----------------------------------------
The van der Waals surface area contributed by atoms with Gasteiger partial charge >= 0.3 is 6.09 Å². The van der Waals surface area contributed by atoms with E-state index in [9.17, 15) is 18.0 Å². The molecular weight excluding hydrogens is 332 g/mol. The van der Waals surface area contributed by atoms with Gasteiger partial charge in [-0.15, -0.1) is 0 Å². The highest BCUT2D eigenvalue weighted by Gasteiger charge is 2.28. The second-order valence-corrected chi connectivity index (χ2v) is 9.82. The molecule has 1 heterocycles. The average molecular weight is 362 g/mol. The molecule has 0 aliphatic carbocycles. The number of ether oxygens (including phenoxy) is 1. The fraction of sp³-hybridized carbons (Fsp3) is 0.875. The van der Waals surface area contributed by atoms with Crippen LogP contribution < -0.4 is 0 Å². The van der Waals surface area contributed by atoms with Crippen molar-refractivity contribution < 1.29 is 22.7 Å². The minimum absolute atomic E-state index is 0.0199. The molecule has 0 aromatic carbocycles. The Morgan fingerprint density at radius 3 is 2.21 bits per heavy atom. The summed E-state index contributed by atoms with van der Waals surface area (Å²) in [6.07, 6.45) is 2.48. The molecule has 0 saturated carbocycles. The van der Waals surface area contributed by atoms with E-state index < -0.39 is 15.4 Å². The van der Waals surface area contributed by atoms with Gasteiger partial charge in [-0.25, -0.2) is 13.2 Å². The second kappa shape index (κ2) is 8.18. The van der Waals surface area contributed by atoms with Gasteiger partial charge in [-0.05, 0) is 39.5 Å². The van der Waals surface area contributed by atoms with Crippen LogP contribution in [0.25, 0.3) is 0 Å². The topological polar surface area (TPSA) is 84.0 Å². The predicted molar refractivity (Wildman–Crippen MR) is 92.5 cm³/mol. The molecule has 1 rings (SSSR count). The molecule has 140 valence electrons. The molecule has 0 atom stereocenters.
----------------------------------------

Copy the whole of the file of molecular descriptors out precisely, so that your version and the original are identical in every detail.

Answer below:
The van der Waals surface area contributed by atoms with Gasteiger partial charge >= 0.3 is 6.09 Å². The van der Waals surface area contributed by atoms with E-state index in [9.17, 15) is 18.0 Å². The molecular weight excluding hydrogens is 332 g/mol. The van der Waals surface area contributed by atoms with Gasteiger partial charge in [-0.15, -0.1) is 0 Å². The highest BCUT2D eigenvalue weighted by Gasteiger charge is 2.28. The second-order valence-corrected chi connectivity index (χ2v) is 9.82. The molecule has 1 heterocycles. The average molecular weight is 362 g/mol. The molecule has 0 aliphatic carbocycles. The number of ether oxygens (including phenoxy) is 1. The fraction of sp³-hybridized carbons (Fsp3) is 0.875. The van der Waals surface area contributed by atoms with Crippen LogP contribution < -0.4 is 0 Å². The van der Waals surface area contributed by atoms with Crippen molar-refractivity contribution < 1.29 is 22.7 Å². The minimum absolute atomic E-state index is 0.0199. The molecule has 0 aromatic carbocycles. The Morgan fingerprint density at radius 3 is 2.21 bits per heavy atom. The summed E-state index contributed by atoms with van der Waals surface area (Å²) in [6.07, 6.45) is 2.48. The molecule has 0 saturated carbocycles. The van der Waals surface area contributed by atoms with E-state index < -0.39 is 15.4 Å². The van der Waals surface area contributed by atoms with Gasteiger partial charge in [-0.25, -0.2) is 13.2 Å². The second kappa shape index (κ2) is 8.18. The van der Waals surface area contributed by atoms with Gasteiger partial charge in [-0.05, 0) is 39.5 Å². The van der Waals surface area contributed by atoms with Crippen LogP contribution in [0.25, 0.3) is 0 Å². The topological polar surface area (TPSA) is 84.0 Å². The predicted molar refractivity (Wildman–Crippen MR) is 92.5 cm³/mol. The molecule has 1 rings (SSSR count). The molecule has 140 valence electrons. The molecule has 0 atom stereocenters.